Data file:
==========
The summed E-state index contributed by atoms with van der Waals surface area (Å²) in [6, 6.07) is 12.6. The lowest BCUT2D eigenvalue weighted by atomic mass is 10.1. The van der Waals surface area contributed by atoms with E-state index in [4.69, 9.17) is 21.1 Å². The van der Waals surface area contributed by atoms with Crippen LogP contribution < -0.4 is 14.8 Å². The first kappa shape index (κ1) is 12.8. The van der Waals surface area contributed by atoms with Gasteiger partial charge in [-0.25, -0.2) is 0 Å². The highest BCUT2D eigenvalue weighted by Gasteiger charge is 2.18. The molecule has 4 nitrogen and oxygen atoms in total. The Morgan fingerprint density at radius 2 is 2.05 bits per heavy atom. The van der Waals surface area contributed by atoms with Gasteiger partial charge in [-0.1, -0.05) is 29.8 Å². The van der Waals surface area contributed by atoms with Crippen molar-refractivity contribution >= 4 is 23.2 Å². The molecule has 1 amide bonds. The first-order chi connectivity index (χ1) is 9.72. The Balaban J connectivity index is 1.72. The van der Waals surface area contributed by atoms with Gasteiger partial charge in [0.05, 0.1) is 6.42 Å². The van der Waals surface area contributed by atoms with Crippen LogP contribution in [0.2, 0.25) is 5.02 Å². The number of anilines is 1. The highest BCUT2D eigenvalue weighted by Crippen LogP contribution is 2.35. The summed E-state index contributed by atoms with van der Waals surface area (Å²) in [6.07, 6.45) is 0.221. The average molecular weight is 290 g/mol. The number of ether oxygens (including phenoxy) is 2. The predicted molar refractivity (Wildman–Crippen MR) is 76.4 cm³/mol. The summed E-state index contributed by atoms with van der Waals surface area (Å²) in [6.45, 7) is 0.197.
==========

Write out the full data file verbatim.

The summed E-state index contributed by atoms with van der Waals surface area (Å²) in [6, 6.07) is 12.6. The lowest BCUT2D eigenvalue weighted by atomic mass is 10.1. The van der Waals surface area contributed by atoms with E-state index in [4.69, 9.17) is 21.1 Å². The van der Waals surface area contributed by atoms with Crippen LogP contribution < -0.4 is 14.8 Å². The first kappa shape index (κ1) is 12.8. The van der Waals surface area contributed by atoms with Gasteiger partial charge in [-0.25, -0.2) is 0 Å². The highest BCUT2D eigenvalue weighted by Gasteiger charge is 2.18. The molecule has 4 nitrogen and oxygen atoms in total. The Morgan fingerprint density at radius 2 is 2.05 bits per heavy atom. The van der Waals surface area contributed by atoms with Gasteiger partial charge in [-0.1, -0.05) is 29.8 Å². The van der Waals surface area contributed by atoms with Crippen molar-refractivity contribution >= 4 is 23.2 Å². The molecule has 1 amide bonds. The first-order chi connectivity index (χ1) is 9.72. The Balaban J connectivity index is 1.72. The van der Waals surface area contributed by atoms with Gasteiger partial charge in [0.05, 0.1) is 6.42 Å². The van der Waals surface area contributed by atoms with Crippen LogP contribution in [0.2, 0.25) is 5.02 Å². The number of anilines is 1. The highest BCUT2D eigenvalue weighted by Crippen LogP contribution is 2.35. The summed E-state index contributed by atoms with van der Waals surface area (Å²) in [6.07, 6.45) is 0.221. The average molecular weight is 290 g/mol. The number of ether oxygens (including phenoxy) is 2. The predicted molar refractivity (Wildman–Crippen MR) is 76.4 cm³/mol. The summed E-state index contributed by atoms with van der Waals surface area (Å²) in [6.45, 7) is 0.197.